How Fit Should a Senior Be?

I am ashamed of myself.

I have always considered myself to be pretty fit. I walk steep hills several times a week and lift weights every other day. I’ve been the same size for decades. Hey, I’m turning 60 and my arm only hurts a little from all the patting myself on the back I’ve been doing. Now, however, my healthy diet must include a big piece of humble pie.

I interviewed three Oregonians for this story about fit seniors and learned that I am a slacker, a lazy bum. On the other hand, these amazing people did inspire me with their upbeat attitudes about staying fit.

Gerel Blauer, 81, has always participated in sports. As a kid, she played tennis at Stroheckers, rollerskated on the sidewalk and rode her bicycle everywhere. “There were no helmets in those days,” she adds.

Today, she has a definition of “fit” that works for her. “I still can do my own thing: garden, tennis, volunteer, drive at night and enjoy the outdoors.” That, though, only hints at a life that would exhaust someone half her age.

Take the gardening. When she was raising her family – four children in five years – she didn’t have time to exercise much, but she’d gotten the gardening bug from her dad so she turned to that. In 1986 she took a class and became a Master Gardener and a big fan of what she calls “manual work.” At Cedar Sinai Park she volunteers to create “healing gardens.” CSP’s Debbi Bodie calls her “a blessing.”

Gerel also lifts weights and plays competitive tennis three times a week. “I think I’m the oldest woman player there. My dear younger friends don’t seem to mind, though, since I can still move pretty well.”

Many in her family were avid golfers, but she gave it up because it took too much time from tennis. She misses cycling, which she used to enjoy, and no longer skis. My question is: when would she fit it in anyway?

Why does she do it? “The world is so exciting,” Gerel says. “I want to be around for the changes. I want to enjoy my family.”

And, of course, “It’s all so fun!”

Jeanne Newmark, 82, is also fit and healthy. Like Gerel, she swears by weight training. Her physician sent her to the gym nine years ago to fight her osteoporosis. Now her twice-weekly sessions with a personal trainer are a part of her life. She got much stronger and her balance improved; her osteoporosis and the medications she needed for it are no more.

Jeanne also loves to swim. She first learned, as did so many others, in Mickey Hirschberg’s classes at the Jewish Community Center. She later swam on the Lincoln High swim team. For the past 25 years, though, she has been on the masters synchronized swim team at the Multnomah Athletic Club.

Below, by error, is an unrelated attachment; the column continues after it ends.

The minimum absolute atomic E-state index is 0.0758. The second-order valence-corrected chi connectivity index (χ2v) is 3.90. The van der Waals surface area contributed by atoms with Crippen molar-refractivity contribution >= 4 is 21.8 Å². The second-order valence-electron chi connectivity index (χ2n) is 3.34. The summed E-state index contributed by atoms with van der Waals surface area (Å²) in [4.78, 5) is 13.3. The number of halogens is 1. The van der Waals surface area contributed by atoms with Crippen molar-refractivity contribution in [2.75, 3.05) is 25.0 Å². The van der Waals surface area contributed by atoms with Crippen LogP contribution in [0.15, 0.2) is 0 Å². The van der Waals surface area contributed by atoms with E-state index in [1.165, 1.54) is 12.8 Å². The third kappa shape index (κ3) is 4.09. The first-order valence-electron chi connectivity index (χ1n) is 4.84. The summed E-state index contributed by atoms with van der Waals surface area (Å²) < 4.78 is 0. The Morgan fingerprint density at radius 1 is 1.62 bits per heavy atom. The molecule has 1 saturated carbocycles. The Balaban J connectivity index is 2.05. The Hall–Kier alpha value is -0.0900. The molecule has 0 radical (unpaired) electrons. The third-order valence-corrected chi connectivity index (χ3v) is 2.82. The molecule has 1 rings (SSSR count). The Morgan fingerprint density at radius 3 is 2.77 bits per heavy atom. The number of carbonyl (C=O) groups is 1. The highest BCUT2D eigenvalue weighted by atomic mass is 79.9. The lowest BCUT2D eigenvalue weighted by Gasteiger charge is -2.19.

The ladies practice two hours, twice a week and have won the national title in their age group for the past 14 years. Six years ago, in the 70-80 (average age) category, they placed higher than the groups in their 60s. Last year they were the first group in the country to compete in the 80-90 age class.

Next year will be a challenge, but it is one Jeanne is “thrilled” to take on. Her team will compete in a younger category because they added three younger swimmers – one of them is Jeanne’s daughter Phyllis, 57.

“The coach is putting together a mother-daughter routine for us,” Jeanne told me.

How many people meet their 80-something mother twice a week … for competitive swimming?

Gerry Leshgold’s wife, Evelyn, says that their friends in Portland call Gerry a “fitness idol.”

And no wonder. Gerry, 93, plays golf two to three times a week and tennis three times a week when they’re in the desert. He plays a little less tennis when they are in Portland. Here he often prefers racquetball.

“I’m always the oldest guy,” Gerry admits. His Portland golf buddies – David Lippman, Bill Galen and Irv Leopold – are youngsters in their 80s. His desert tennis friends are in their late 70s and early 80s. On the racquetball court, he has to dip even lower.

“I have to play with kids who went to school with my kids,” he says. “There’s nobody my age left!”

Gerry admits he has been in locker rooms all his life. In high school he played basketball, baseball and football. He used to play handball at the old JCC. But he is quick to say that anybody can “go in there and tune up your body.” He cites the “great fitness center at the MJCC” as one entry point for people who don’t know how to get started.

Gerry also gives Evelyn a lot of the credit for his good health. They’ve been married more than 70 years and, he says, “She takes good care of me.”

I know what you’re thinking. These people are athletes. They’ve been doing this all their lives. But while that’s true, each of them stressed that anybody can make themselves stronger and fitter with even a little bit of the right exercise:

“Look at your future. You can make it better.”
– Gerel Blauer, 81

“Any little first step would be wonderful. Don’t think about a three mile hike. Just walk around the block.”
–Jeanne Newmark, 82

“You are never too old!” – Gerry Leshgold, 93

I’m feeling a whole lot better about all this. It’s not too late for any of us!

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